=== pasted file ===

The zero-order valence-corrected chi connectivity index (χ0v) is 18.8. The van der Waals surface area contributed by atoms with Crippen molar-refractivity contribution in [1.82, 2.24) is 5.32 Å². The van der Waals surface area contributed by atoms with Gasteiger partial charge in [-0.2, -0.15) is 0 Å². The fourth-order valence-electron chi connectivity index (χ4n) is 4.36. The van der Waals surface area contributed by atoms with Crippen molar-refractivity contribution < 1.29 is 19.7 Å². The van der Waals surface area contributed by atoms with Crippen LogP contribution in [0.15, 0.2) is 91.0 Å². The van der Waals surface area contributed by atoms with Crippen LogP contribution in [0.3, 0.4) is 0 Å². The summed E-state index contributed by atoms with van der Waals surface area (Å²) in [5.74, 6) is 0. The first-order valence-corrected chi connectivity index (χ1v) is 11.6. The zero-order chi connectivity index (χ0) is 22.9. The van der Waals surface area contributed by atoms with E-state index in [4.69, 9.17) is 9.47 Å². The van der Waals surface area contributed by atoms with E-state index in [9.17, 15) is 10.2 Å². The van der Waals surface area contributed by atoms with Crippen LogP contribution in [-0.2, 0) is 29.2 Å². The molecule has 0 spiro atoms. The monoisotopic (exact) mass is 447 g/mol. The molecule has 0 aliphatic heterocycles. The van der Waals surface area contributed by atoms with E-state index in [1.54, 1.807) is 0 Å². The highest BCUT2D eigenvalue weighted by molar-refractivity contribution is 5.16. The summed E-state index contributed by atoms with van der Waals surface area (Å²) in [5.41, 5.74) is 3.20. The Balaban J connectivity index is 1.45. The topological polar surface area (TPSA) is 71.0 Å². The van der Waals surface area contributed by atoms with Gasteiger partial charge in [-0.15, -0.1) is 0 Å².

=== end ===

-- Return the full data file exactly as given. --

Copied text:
The zero-order valence-corrected chi connectivity index (χ0v) is 18.8. The van der Waals surface area contributed by atoms with Crippen molar-refractivity contribution in [1.82, 2.24) is 5.32 Å². The van der Waals surface area contributed by atoms with Gasteiger partial charge in [-0.2, -0.15) is 0 Å². The fourth-order valence-electron chi connectivity index (χ4n) is 4.36. The van der Waals surface area contributed by atoms with Crippen molar-refractivity contribution < 1.29 is 19.7 Å². The van der Waals surface area contributed by atoms with Crippen LogP contribution in [0.15, 0.2) is 91.0 Å². The van der Waals surface area contributed by atoms with Crippen LogP contribution in [0.3, 0.4) is 0 Å². The summed E-state index contributed by atoms with van der Waals surface area (Å²) in [5.74, 6) is 0. The first-order valence-corrected chi connectivity index (χ1v) is 11.6. The zero-order chi connectivity index (χ0) is 22.9. The van der Waals surface area contributed by atoms with E-state index in [4.69, 9.17) is 9.47 Å². The van der Waals surface area contributed by atoms with E-state index in [9.17, 15) is 10.2 Å². The van der Waals surface area contributed by atoms with Crippen LogP contribution in [-0.2, 0) is 29.2 Å². The molecule has 0 spiro atoms. The monoisotopic (exact) mass is 447 g/mol. The molecule has 0 aliphatic heterocycles. The van der Waals surface area contributed by atoms with E-state index in [1.54, 1.807) is 0 Å². The highest BCUT2D eigenvalue weighted by molar-refractivity contribution is 5.16. The summed E-state index contributed by atoms with van der Waals surface area (Å²) in [5.41, 5.74) is 3.20. The Balaban J connectivity index is 1.45. The topological polar surface area (TPSA) is 71.0 Å². The van der Waals surface area contributed by atoms with Gasteiger partial charge in [-0.15, -0.1) is 0 Å².